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Mineral Production Data Reflect Economic Slowdown

The USGS releases mineral information essen­tial to the U.S. economy and national security.

U.S. Geological Survey data on U.S. mineral production reflect the domestic housing market decline over the past year. The USGS study shows significant declines in domestic production for a number of construction materials, including cement, gypsum, construction sand and gravel, and crushed stone.

USGS mineral data are used by the Federal Reserve System’s Board of Governors in preparing its index of industrial production, a principal economic indicator.

This index measures the output of factories, mines, and electric and gas utilities. Output reflects changes in price and demand for mineral commodities used by industries such as construction, transportation equipment and agriculture. Output is an important early indicator of changes in economic activity in those industries.

“We find the data, analysis and assistance provided by the USGS to be invaluable in the preparation of the indexes of industrial production and of capacity,” said Norman J. Morin, senior economist with the Federal Reserve System. “The USGS data add appreciably to the product content of industrial production and, moreover, are in an area where no data are otherwise available.”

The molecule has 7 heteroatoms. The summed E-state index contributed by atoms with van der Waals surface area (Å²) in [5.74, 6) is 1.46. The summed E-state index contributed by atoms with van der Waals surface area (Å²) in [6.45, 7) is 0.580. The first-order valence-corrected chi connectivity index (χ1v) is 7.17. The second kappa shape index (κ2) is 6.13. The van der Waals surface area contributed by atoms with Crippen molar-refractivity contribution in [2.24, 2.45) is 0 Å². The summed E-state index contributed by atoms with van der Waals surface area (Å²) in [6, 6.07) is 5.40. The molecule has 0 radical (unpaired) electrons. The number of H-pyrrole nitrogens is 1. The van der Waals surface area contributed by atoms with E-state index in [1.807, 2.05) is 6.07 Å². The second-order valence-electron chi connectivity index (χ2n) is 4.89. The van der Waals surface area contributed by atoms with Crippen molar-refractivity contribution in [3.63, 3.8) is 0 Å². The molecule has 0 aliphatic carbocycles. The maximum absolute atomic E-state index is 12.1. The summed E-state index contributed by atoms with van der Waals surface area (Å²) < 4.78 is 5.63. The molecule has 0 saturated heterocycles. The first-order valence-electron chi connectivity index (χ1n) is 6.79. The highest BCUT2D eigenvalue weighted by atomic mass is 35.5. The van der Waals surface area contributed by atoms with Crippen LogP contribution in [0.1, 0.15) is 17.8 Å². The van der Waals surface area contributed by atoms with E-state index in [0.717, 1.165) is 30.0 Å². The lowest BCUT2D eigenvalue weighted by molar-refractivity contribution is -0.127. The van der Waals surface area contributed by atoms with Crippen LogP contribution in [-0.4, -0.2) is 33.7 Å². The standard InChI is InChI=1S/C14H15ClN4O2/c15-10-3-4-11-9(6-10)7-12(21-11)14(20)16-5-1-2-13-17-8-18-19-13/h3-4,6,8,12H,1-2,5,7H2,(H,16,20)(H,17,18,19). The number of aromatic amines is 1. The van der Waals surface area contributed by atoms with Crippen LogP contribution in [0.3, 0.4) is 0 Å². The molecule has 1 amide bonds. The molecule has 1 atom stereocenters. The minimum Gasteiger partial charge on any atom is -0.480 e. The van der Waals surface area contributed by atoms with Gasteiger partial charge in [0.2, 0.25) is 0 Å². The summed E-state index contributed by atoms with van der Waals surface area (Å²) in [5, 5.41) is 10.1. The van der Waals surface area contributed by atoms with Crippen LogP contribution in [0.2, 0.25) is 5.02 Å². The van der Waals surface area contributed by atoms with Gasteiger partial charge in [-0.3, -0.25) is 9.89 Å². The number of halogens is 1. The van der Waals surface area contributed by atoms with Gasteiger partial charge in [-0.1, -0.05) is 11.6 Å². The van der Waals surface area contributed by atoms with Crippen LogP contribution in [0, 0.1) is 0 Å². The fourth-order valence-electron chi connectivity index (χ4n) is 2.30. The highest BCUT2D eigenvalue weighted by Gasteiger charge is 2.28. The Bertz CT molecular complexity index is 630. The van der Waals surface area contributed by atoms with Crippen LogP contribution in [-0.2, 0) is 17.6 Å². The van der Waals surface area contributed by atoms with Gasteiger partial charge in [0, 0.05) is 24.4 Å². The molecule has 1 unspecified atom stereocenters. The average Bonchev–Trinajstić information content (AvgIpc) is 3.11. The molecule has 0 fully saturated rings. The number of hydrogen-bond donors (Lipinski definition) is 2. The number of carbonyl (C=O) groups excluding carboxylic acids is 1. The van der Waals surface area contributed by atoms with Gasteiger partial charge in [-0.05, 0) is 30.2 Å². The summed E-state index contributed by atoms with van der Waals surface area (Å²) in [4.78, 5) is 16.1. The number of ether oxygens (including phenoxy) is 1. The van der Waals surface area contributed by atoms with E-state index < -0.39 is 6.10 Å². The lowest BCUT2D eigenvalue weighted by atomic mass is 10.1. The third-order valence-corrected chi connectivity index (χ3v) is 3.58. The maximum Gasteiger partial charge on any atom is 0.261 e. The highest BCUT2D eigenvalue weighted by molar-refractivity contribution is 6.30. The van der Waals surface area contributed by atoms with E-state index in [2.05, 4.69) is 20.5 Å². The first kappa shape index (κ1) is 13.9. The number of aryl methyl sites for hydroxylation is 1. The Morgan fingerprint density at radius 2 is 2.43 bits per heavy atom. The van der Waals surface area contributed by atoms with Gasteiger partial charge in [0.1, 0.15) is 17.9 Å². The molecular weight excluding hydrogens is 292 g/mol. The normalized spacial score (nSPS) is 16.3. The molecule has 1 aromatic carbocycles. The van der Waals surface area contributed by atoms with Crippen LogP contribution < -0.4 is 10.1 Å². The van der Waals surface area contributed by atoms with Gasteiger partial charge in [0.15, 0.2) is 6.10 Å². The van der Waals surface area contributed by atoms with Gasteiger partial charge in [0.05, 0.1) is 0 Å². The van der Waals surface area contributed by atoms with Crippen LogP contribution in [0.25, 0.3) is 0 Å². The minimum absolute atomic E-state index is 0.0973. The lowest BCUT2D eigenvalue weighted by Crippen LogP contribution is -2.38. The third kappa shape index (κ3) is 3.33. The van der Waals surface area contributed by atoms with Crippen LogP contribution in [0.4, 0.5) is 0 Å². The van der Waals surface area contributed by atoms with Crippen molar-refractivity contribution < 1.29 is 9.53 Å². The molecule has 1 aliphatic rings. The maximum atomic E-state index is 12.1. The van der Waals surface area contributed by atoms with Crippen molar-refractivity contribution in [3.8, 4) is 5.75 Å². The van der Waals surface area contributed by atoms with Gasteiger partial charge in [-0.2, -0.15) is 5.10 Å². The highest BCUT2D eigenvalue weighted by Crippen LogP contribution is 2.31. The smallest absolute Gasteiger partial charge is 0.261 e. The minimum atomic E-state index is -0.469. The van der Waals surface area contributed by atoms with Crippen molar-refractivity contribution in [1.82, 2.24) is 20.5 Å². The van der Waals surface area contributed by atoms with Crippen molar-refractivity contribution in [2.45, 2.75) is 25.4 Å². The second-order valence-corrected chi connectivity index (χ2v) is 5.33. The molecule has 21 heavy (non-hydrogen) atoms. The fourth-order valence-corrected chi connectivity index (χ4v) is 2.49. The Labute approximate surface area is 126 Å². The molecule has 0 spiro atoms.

This is the first time the USGS has publicly released these data in the same form they are provided to the Federal Reserve System. This change is in response to a recent recommendation by the National Academy of Sciences in the report “Minerals, Critical Minerals, and the U.S. Economy.”

The U.S. is the world’s largest user of mineral commodities. Domestic mineral data are collected by the USGS through voluntary cooperation of the mineral industry. The USGS is the sole federal provider of unbiased research on mineral potential, production, consumption and environmental effects.

To see the report read “U.S. Production of Selected Mineral Commodities